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Review: Missoni Art Colour


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The Fashion and Textile Museum’s ‘Missoni Art Colour’ exhibition is visually stunning, filled with Missoni garments with iconic bright colours and bold stripes. The mannequins may be inanimate, but the clothes that they wear are dynamic and vibrant, adding life and energy to the exhibition.

Supported by MA*GA and TheWoolmark Company, the exhibition explores artistic influences on Missoni designs, drawing attention to the central importance of flat colour to the Italian fashion house’s garments.

Whilst European painters deconstructed art in the 20th century by breaking down forms and structures to create abstract images, fashion was facing an upheaval of tradition in parallel with the visual arts.

Founded by Ottavio and Rosita Missoni in 1953, the fashion house Missoni has a history of notoriety. Missoni’s success began to rocket when in 1967 models were sent onto the catwalk at Palazzo Pitti in Florence without bras underneath their clothing. Under the bright lights, the models’ breasts were visible through the sheer fabrics and Missoni became infamous for challenging conventional notions of decency.

Walking through ‘Missoni Art Colour’ is like travelling through the creation process of Missoni garments from initial inspiration, to the manufacture of textiles, before reaching the finished products.

Despite the exhibition being predominantly fashion-oriented, the first section is surprisingly void of clothes. In a corridor-like-space leading to the main room of the exhibition is a selection of paintings that inspired the fashion designs. Colourful, abstract works by leading 20th century artists such as Sonia Delaunay and Gino Severini are displayed to give a sense of the artistic climate at the time Missoni was emerging.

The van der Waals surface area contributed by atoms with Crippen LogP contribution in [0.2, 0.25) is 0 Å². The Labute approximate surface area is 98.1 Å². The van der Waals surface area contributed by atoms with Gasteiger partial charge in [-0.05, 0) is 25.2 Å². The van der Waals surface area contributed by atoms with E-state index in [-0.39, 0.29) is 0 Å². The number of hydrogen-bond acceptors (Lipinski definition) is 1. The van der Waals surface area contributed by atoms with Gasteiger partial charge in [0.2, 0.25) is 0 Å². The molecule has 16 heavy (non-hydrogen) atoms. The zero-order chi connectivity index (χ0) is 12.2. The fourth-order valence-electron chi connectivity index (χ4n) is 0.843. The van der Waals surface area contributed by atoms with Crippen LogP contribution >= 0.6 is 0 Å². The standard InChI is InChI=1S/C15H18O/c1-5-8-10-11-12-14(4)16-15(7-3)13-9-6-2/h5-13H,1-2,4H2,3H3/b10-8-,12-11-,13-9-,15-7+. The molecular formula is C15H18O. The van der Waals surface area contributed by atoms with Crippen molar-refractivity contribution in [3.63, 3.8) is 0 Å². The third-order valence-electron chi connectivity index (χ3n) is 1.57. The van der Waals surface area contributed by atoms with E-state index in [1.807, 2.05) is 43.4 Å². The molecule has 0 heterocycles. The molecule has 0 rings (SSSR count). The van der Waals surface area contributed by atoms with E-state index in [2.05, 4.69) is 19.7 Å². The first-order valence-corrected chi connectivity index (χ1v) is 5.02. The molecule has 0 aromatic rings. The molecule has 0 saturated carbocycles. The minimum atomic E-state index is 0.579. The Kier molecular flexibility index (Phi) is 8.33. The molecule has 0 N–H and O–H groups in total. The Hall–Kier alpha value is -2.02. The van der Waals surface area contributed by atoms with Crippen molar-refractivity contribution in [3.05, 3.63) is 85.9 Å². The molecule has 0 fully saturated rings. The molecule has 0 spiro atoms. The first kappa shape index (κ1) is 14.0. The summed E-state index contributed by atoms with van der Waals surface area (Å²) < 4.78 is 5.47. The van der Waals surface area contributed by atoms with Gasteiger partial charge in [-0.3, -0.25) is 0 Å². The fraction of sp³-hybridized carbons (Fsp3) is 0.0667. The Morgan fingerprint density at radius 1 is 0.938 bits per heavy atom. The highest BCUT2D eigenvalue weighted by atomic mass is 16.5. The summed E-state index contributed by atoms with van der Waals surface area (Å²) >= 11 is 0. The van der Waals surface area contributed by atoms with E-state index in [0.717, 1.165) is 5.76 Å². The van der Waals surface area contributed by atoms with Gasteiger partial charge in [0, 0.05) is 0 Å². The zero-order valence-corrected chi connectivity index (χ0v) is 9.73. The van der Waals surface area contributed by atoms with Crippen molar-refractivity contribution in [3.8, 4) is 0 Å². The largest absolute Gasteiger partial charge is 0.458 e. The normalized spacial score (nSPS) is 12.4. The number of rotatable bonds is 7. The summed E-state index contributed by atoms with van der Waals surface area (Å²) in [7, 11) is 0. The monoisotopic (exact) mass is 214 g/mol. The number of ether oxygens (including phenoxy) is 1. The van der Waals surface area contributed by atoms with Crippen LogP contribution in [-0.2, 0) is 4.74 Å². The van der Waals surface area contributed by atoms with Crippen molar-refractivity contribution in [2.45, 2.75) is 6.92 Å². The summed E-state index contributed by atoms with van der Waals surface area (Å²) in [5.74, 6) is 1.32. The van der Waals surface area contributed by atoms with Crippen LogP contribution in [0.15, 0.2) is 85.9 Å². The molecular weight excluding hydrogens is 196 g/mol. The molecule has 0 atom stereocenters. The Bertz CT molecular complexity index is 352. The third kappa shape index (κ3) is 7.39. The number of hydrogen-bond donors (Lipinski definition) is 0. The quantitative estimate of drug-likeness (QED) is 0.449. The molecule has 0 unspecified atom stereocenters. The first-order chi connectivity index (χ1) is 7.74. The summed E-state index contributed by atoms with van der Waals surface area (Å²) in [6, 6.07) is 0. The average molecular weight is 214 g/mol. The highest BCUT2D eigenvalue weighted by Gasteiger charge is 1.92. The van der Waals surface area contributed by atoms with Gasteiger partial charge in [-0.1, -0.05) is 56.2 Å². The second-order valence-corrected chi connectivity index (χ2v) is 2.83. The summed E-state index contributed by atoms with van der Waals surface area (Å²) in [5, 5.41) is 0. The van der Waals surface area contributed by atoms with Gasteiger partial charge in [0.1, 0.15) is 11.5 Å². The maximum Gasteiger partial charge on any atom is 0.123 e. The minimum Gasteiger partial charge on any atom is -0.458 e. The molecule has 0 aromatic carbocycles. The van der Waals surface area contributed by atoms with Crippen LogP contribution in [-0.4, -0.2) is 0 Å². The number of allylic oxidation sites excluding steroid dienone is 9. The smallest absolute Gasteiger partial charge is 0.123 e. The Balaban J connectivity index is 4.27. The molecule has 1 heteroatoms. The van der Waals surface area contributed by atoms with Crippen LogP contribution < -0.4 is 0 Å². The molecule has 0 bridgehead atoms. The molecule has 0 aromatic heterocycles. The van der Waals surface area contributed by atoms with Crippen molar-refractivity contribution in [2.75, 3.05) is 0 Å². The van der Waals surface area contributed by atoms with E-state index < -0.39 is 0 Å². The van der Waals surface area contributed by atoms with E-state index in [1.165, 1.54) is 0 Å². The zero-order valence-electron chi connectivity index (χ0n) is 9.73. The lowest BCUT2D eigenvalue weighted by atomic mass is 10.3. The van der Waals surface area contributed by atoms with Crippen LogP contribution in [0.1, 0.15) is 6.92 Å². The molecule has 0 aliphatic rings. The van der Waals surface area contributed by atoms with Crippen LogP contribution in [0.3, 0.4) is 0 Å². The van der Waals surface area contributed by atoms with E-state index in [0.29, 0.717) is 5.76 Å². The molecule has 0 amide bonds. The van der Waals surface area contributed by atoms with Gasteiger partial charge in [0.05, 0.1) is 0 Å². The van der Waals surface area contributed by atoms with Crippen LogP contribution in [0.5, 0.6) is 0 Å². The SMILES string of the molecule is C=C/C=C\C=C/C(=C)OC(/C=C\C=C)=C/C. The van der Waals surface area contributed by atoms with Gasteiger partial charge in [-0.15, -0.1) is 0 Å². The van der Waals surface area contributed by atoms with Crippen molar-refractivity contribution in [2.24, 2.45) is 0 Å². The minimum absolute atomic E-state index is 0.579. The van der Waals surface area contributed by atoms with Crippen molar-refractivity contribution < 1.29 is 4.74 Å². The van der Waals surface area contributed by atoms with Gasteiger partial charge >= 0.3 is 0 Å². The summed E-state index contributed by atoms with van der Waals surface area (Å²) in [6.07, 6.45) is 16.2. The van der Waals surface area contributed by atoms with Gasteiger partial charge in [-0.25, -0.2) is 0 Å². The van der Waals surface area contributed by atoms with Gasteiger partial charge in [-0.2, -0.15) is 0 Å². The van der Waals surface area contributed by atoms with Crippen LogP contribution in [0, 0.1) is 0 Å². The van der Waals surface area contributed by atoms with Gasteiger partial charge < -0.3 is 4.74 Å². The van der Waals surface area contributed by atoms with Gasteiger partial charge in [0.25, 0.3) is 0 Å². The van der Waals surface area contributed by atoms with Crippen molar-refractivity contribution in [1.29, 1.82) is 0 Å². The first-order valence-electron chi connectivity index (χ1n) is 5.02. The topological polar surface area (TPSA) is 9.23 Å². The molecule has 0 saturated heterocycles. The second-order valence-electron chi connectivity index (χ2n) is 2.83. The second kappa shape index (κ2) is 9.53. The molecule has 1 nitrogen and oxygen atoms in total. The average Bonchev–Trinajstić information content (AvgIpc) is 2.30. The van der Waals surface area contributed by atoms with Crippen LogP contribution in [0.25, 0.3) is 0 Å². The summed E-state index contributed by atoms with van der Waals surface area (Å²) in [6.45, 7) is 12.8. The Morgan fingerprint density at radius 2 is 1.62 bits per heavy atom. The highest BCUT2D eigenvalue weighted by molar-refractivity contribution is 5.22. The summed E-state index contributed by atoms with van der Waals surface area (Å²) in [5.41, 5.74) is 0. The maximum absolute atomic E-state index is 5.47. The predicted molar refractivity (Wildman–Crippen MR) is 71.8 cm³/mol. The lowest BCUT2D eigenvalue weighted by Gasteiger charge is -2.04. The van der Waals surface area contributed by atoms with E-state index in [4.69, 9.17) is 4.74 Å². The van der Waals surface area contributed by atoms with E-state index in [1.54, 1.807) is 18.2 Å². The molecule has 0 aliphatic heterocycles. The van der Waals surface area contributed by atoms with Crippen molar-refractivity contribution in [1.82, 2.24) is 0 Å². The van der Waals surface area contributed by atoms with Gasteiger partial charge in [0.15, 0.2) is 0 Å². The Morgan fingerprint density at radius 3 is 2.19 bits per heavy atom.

The relevance of the paintings becomes clear when moving on to the second part of the exhibition. With multi-tonal woven wool hangings on the walls and a spatially dominating pyramid of mannequins dressed in Missoni garments, it is impossible to miss the significance of colour and abstraction in the textiles’ designs.

It felt oddly intimidating to stand beneath the confronting rows of motionless mannequins. As colours clash and conventions are challenged, the clothes stand far removed from the traditions of fashion from the first half of the 20th century.

It was slightly disappointing that the artistic influences and Missoni clothes felt detached from one another, displayed in separate spaces in the exhibition despite the intrinsic links between the art and fashion objects. This slightly broke up the exhibition’s fluidity of following the creative process.

Nonetheless, ‘Missoni Art Colour’ is definitely worth a visit. The exhibition’s colourful examples of art and fashion are guaranteed to brighten up your day.

‘Missoni Art Colour’ can be seen at the Fashion and Textile Museum, London, until 4 September 2016.

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